Maybe you’ve heard elsewhere that it’s good to start small, but that isn’t specific enough. I have a clarifying rule I use that works EVERY time for me – make the first step “stupid small.” That just means that the first step should be so small that you sound ridiculous saying it. The effectiveness comes from an almost guaranteed start, which is, as they say, the hardest part. The momentum you build from starting stupid small is the perfect opportunity to ramp up into a bigger accomplishment.
From my late teens until late twenties (about ten years), I tried to exercise consistently. Consistency was off and on for those ten years, until I started The One Push-up Challenge.
I did one push-up per day minimum. On days I needed to work out, it was a great boost. On days I didn’t, it was no problem. Some nights in bed I would remember, “Oh no! I didn’t do my push-up today,” and flip over to do my push-up in bed just to meet the requirement.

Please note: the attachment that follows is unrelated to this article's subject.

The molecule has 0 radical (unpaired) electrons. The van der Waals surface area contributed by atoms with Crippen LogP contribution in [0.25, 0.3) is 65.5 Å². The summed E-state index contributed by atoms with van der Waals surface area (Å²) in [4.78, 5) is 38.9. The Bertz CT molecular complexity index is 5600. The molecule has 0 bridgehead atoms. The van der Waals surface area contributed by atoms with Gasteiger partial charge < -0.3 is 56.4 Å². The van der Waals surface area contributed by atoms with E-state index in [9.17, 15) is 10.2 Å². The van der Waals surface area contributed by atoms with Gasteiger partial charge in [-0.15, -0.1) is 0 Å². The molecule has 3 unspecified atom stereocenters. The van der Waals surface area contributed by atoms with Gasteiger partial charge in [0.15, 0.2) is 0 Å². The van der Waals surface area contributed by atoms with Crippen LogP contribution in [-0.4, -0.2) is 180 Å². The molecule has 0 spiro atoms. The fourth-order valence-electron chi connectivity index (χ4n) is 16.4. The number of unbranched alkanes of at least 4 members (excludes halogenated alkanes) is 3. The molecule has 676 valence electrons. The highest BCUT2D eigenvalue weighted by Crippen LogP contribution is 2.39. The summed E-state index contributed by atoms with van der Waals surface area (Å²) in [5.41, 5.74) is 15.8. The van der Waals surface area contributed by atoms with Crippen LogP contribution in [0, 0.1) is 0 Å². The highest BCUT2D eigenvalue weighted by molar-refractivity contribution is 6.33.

I didn’t realize it at the time, but exercise was becoming a habit for me, just from this small requirement. And I’m happy to say that for the last three months, I have gone to the gym 3-6 times a week. It is easy and enjoyable because it’s a habit.
I’m not the only one either. A couple told me that they used this strategy to just get through the warmup for the insanity workout program, and told me, “we are now onto our 4th week and getting stronger and stronger day by day.”
Here are some stupid small step examples you can try:
• Do one push-up.
• Put gym shorts on.
• Drive to the gym (this is my objective for gym days).
2. Don’t simply desire to change – place an expectation there
A key part of my success has come from placing an expectation to exercise, as opposed to thinking that I’ll “do my best.”
This works because expectations are pre-determined decisions, not something you have to get pumped up for. Don’t make it a decision. People are more consistent going to work than going to the gym because there is an expectation for them to be at work, but the gym is seen as optional. Why not make a trip to the gym an expected part of your schedule?
This trick scales nicely with starting stupid small, because in the early days, you will merely expect to do one push-up, which is very easy to meet. Later on, your self-discipline will strengthen and you can up the ante by expecting to drive to the gym several days a week (like I do now).
3. Don’t cheat!